It’s hard to avoid the headlines when they are so glaring. “The end of copper wire landlines is near,” and “Within five years there will be no business landlines.” It’s just another movement in the IT world that your team will be tasked to bend with in order to stay upright in the ever-changing telecommunications ecosystem.
Sure, the headlines are a little dramatic and maybe a little hurried. Yes, we will eventually see a definite shift away from copper wires as we become more dependent on new technologies and the Internet. But will there be no such thing as a business landline in five years? Maybe. It will depend on many factors, and no one here is a fortune teller. For now, we make the changes we think will best poise us into the future.
One of those moves could be towards VoIP. Chances are, for medium to large businesses, this will be the best route to go considering the amount of lines and the base infrastructure they use. We’ve discussed VoIP upgrades in the past in several instances. Take our recent customer spotlight on Bay Path University, where significant growth was a stepping stone into replacing their copper wire lines with VoIP. Or our blog about preparing for VoIP Readiness, in which we compare the transition to VoIP to that of a long hiking excursion where every preparedness measure is critical.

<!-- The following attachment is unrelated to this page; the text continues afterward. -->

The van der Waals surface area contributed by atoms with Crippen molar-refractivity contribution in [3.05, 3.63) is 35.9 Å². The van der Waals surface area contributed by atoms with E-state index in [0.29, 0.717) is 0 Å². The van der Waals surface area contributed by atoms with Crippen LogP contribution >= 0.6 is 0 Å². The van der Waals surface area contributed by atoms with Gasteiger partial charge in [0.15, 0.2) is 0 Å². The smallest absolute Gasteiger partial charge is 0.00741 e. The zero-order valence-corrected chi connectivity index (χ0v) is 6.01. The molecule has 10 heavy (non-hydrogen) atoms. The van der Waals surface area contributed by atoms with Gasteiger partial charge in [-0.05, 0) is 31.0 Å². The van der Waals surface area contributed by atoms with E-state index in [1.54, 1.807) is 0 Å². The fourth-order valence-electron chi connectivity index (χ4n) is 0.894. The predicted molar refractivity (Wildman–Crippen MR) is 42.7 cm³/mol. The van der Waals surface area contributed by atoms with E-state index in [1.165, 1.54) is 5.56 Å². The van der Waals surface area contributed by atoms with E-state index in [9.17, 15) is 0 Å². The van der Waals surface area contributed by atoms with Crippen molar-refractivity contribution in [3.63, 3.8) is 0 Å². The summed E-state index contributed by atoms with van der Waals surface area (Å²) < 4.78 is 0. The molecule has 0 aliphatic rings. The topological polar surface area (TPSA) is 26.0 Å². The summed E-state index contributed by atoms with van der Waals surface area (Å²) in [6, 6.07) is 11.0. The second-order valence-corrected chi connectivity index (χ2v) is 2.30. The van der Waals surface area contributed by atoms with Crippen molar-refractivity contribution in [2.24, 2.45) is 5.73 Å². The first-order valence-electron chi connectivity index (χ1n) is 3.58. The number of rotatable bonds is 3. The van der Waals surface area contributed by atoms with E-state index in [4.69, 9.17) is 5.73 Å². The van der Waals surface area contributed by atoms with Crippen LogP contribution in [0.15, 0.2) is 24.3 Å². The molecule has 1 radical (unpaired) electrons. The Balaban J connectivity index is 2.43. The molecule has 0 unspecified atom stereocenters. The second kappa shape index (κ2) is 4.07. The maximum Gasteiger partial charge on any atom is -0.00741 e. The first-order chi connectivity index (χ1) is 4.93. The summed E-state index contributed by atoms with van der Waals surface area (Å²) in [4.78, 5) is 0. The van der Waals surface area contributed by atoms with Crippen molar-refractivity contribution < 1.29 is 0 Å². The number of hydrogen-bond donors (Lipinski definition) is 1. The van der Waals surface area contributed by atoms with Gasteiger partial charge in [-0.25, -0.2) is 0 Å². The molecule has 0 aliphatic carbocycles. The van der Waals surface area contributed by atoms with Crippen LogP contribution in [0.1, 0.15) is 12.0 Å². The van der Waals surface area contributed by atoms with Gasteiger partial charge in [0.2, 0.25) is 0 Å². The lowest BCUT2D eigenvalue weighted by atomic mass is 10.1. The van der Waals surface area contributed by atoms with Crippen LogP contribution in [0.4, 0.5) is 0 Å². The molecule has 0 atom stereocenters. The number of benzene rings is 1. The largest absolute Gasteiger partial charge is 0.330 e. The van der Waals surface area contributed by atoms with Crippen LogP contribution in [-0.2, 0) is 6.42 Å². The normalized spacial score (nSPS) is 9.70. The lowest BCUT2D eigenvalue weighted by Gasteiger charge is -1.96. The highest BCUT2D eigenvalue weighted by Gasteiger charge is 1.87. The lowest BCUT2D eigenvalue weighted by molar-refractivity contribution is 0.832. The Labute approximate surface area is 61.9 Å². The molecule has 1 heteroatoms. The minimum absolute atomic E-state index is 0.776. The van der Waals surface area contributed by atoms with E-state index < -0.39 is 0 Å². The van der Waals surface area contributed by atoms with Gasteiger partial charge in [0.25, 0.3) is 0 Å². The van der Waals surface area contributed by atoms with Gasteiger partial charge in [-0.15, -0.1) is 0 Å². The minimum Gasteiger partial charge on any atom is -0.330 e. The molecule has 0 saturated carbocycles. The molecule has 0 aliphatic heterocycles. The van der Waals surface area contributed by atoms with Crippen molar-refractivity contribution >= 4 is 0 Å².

For smaller organizations, or organizations with a large percentage of remote or mobile workforce, the move towards BYOD (Bring Your Own Device) could be your best bet. We’ve been talking about this trend for years, and at this point perhaps ‘trend’ isn’t the correct term anymore, as it’s here to stay despite its flaws. The BYOD movement allows employees to use their personal (or company-issued) devices as both their professional and personal devices. This has shown heightened productivity levels, allowing your workforce access to their business around the clock, during hours that previously were closed off to anything work-related. Work calls are routed right to their device allowing for more calls to be answered and greater efficiency. But it’s also come with its share of issues – including security precautions, work/home boundary-crossing, and other kinks that have had to be ironed out. The best bet is to set up a BYOD Policy prior to any implementation. This sets the stage for employees and upper management. Better yet, develop the policy and then slowly implement BYOD starting with the executive team and working its way down the ladder so that by the time the entire company has transitioned all issues have been worked out.
So does this all mean that tomorrow you should go around and start yanking the cords from the wall? No. We definitely suggest you don’t do that. But depending on your state’s pending legislation to lift the guarantee to wired telecommunication service, you may need to make changes sooner than later to prevent last minute, expensive upgrades to your infrastructure. Contact us today to make sure you are making the right moves for your business’s telecommunications future. We’ll assess your current infrastructure, make recommendations, and assist your IT department along the way with every implemented move. Give us a call!